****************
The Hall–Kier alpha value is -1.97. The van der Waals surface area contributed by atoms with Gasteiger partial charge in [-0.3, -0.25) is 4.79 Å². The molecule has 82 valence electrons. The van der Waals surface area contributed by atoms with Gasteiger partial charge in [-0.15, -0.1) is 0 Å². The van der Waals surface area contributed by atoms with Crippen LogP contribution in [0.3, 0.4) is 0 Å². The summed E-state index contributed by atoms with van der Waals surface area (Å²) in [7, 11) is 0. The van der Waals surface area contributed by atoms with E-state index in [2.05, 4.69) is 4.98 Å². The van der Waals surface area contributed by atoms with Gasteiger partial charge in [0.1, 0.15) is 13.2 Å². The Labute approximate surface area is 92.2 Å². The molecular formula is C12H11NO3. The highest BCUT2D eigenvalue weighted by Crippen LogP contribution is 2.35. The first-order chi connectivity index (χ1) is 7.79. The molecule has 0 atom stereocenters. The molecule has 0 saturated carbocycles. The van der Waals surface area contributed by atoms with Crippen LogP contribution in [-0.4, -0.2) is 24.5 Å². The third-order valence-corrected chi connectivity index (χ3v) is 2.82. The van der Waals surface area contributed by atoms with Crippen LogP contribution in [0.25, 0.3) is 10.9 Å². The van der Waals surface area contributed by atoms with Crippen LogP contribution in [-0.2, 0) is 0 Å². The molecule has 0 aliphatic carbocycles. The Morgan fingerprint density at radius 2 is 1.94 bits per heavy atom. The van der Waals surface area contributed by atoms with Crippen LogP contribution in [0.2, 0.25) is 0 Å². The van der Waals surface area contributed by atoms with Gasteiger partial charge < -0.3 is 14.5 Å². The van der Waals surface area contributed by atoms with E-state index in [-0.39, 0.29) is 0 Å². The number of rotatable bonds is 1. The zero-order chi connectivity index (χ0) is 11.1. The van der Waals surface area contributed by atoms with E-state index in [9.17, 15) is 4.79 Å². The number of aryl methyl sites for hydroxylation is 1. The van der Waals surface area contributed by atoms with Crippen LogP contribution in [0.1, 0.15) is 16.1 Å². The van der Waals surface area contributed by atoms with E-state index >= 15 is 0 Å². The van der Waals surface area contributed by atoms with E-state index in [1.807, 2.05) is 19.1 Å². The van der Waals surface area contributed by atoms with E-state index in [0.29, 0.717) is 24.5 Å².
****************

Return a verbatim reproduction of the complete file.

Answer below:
The Hall–Kier alpha value is -1.97. The van der Waals surface area contributed by atoms with Gasteiger partial charge in [-0.3, -0.25) is 4.79 Å². The molecule has 82 valence electrons. The van der Waals surface area contributed by atoms with Gasteiger partial charge in [-0.15, -0.1) is 0 Å². The van der Waals surface area contributed by atoms with Crippen LogP contribution in [0.3, 0.4) is 0 Å². The summed E-state index contributed by atoms with van der Waals surface area (Å²) in [7, 11) is 0. The van der Waals surface area contributed by atoms with E-state index in [2.05, 4.69) is 4.98 Å². The van der Waals surface area contributed by atoms with Gasteiger partial charge in [0.1, 0.15) is 13.2 Å². The Labute approximate surface area is 92.2 Å². The molecular formula is C12H11NO3. The highest BCUT2D eigenvalue weighted by Crippen LogP contribution is 2.35. The first-order chi connectivity index (χ1) is 7.79. The molecule has 0 atom stereocenters. The molecule has 0 saturated carbocycles. The van der Waals surface area contributed by atoms with Crippen LogP contribution in [-0.4, -0.2) is 24.5 Å². The third-order valence-corrected chi connectivity index (χ3v) is 2.82. The van der Waals surface area contributed by atoms with Crippen LogP contribution in [0.25, 0.3) is 10.9 Å². The van der Waals surface area contributed by atoms with Crippen LogP contribution in [-0.2, 0) is 0 Å². The molecule has 0 aliphatic carbocycles. The Morgan fingerprint density at radius 2 is 1.94 bits per heavy atom. The van der Waals surface area contributed by atoms with Crippen LogP contribution in [0.2, 0.25) is 0 Å². The van der Waals surface area contributed by atoms with Gasteiger partial charge < -0.3 is 14.5 Å². The van der Waals surface area contributed by atoms with E-state index in [-0.39, 0.29) is 0 Å². The number of rotatable bonds is 1. The zero-order chi connectivity index (χ0) is 11.1. The van der Waals surface area contributed by atoms with E-state index in [9.17, 15) is 4.79 Å². The number of aryl methyl sites for hydroxylation is 1. The van der Waals surface area contributed by atoms with Crippen LogP contribution in [0.1, 0.15) is 16.1 Å². The van der Waals surface area contributed by atoms with E-state index >= 15 is 0 Å². The van der Waals surface area contributed by atoms with E-state index in [1.807, 2.05) is 19.1 Å². The van der Waals surface area contributed by atoms with E-state index in [0.29, 0.717) is 24.5 Å².